Search for new FBI director begins, some candidates with ties to Trump campaign

WASHINGTON -- Attorney General Jeff Sessions and Deputy Attorney General Rod Rosenstein are interviewing four potential interim FBI directors Wednesday, according to a Justice Department official.

Deputy Director Andrew McCabe assumed the position of acting director of the FBI on Tuesday by statute after James Comey was fired, and is one of those under consideration for interim director as well, the official explained.

The official said the four people Sessions and Rosenstein plan to interview on Wednesday include:

Michael Anderson, the special agent in charge of the FBI's Chicago division; Paul Abbate, the executive assistant director for the Criminal, Cyber, Response and Services Branch of the FBI; Adam Lee, the special agent in charge of the FBI's Richmond Division; William Evanina, the head of counterintelligence for the US government and the principal counterintelligence and security adviser to the director of national intelligence

The official said a formal announcement of the decision should come soon -- later Wednesday or Thursday.

Speculation began almost immediately Tuesday over President Donald Trump pick for Comey's replacement, but the Justice official said not to expect politicians like former New York City Mayor Rudy Giuliani to be tapped the interim post. Giuliani later confirmed to CNN he is not under consideration.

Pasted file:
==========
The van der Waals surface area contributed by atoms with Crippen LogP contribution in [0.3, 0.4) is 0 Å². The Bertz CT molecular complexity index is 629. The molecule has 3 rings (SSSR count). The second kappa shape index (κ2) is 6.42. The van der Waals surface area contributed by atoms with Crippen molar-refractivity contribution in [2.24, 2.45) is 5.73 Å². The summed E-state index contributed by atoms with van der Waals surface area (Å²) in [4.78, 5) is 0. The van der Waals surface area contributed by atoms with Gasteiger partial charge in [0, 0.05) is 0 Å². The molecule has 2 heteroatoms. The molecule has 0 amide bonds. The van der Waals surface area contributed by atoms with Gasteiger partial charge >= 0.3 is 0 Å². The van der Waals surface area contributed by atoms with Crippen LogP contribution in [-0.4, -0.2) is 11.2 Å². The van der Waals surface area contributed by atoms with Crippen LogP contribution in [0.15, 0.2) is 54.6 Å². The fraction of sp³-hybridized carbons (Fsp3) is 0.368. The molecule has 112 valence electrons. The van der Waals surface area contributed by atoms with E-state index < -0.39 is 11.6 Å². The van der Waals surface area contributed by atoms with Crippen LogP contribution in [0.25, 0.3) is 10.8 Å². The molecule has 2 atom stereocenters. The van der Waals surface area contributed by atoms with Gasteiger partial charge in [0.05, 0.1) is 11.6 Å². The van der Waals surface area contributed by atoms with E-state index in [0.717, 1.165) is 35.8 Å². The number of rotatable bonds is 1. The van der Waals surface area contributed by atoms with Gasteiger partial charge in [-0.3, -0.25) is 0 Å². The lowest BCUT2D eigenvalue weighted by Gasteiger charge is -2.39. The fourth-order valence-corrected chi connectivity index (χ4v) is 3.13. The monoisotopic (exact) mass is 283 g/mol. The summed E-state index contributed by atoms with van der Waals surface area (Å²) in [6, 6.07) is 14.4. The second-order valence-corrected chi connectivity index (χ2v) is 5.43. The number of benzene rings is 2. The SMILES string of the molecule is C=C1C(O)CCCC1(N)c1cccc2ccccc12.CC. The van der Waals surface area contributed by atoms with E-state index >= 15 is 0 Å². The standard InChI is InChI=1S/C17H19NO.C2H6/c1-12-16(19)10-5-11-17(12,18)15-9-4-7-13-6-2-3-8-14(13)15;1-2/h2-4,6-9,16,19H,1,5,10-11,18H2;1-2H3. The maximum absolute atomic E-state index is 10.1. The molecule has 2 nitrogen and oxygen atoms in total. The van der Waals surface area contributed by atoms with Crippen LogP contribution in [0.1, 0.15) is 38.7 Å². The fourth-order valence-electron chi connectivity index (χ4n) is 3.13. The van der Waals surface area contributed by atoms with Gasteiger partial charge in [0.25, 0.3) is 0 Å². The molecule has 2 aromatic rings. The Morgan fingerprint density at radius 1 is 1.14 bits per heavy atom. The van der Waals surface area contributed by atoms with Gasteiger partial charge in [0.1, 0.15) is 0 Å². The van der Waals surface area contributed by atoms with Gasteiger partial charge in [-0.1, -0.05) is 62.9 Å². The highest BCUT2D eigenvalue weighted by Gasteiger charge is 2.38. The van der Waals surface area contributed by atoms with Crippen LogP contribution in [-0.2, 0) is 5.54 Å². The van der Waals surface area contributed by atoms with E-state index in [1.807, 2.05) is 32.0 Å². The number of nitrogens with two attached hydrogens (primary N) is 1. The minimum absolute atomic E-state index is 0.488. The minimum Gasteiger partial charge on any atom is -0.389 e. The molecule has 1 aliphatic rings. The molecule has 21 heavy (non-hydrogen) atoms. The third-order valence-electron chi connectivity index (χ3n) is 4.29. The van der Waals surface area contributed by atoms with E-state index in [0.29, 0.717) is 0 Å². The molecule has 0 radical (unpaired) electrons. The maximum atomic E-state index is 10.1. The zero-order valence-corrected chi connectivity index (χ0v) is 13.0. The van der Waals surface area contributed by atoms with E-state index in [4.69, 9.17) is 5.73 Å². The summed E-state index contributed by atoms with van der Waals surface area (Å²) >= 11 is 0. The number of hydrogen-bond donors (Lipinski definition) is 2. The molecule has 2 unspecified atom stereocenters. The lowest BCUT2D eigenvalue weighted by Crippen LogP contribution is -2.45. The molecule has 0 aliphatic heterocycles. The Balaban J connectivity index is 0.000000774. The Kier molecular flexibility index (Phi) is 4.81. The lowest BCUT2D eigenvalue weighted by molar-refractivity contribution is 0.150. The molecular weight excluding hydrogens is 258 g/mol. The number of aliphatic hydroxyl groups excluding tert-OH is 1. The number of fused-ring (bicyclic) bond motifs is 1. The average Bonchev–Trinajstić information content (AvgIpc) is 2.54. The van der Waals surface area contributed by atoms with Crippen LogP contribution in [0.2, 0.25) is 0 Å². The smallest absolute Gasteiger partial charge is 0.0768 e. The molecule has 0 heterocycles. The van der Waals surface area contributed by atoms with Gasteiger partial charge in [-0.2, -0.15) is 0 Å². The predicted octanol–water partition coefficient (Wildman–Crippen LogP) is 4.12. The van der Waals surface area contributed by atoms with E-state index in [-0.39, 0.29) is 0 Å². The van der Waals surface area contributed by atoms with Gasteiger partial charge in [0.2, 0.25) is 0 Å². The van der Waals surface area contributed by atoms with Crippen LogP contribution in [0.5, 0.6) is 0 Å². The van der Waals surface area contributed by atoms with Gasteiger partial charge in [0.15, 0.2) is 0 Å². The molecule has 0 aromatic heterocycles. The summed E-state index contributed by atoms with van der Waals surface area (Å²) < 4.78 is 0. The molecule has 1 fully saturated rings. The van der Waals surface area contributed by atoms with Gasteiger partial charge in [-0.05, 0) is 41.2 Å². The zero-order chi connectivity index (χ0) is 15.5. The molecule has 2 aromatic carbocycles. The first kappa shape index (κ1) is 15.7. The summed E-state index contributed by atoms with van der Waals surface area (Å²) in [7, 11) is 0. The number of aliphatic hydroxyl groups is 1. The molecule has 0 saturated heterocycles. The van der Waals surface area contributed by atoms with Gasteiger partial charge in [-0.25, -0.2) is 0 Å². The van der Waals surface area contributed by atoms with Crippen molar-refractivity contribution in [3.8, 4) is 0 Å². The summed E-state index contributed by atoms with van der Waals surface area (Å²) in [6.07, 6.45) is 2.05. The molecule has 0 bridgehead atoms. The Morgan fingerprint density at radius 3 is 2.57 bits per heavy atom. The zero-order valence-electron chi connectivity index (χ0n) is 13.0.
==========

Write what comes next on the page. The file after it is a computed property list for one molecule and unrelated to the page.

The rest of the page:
And while CNN is told the candidates are not only limited to FBI officials, the Federal Vacancies Reform Act governs the categories of individuals who are eligible serve as the interim director, and the official said that Sessions and Rosenstein are looking for someone with significant law enforcement experience.

As to why DOJ officials are bothering to interview candidates for an interim replacement -- instead of simply keeping McCabe in place -- the department official suggested that it is not unusual to interview other people when there is a vacancy.

Yet choosing McCabe would come with baggage.

Not only was he at the bureau during Hillary Clinton's private email server investigation, but DOJ's Office of Inspector General is currently investigating whether he should have recused himself from that investigation because of campaign contributions his wife received from Clinton ally and current Virginia Gov. Terry McAuliffe.

If McCabe is not kept as the interim replacement for the top spot at FBI, he is expected to stay on as deputy director.

The official also shed light on the timing of Comey's ouster this week.

In a memo to Sessions on Tuesday, Rosenstein outlined his case for why Comey made "serious mistakes" in his handling of Clinton's email investigation last year, but according to the Justice official, Comey's testimony to Congress last week sealed the deal.

Comey explained last week that while the idea of impacting the election made him "mildly nauseous," he would not change what he did.

He also indicated that the now-infamous tarmac meeting between then-Attorney General Loretta Lynch and former President Bill Clinton was the crucial "capper" that, in his view, irreparably damaged the independence of the Clinton investigation.

"That was a hard call for me to make, to call the attorney general that morning and say: 'I'm about to do a press conference and I'm not going to tell you what I'm going to say. And I said to her, 'I hope you'll understand someday why I think I have to do this,'" Comey told senators.

Yet his refusal to appear unrepentant in refusing to follow typical DOJ protocols and chain of command only further underscored why he must be fired, according to the department official and the White House.

"That's simply not allowed," deputy press secretary Sarah Huckabee Sanders told reporters at Wednesday's press briefing.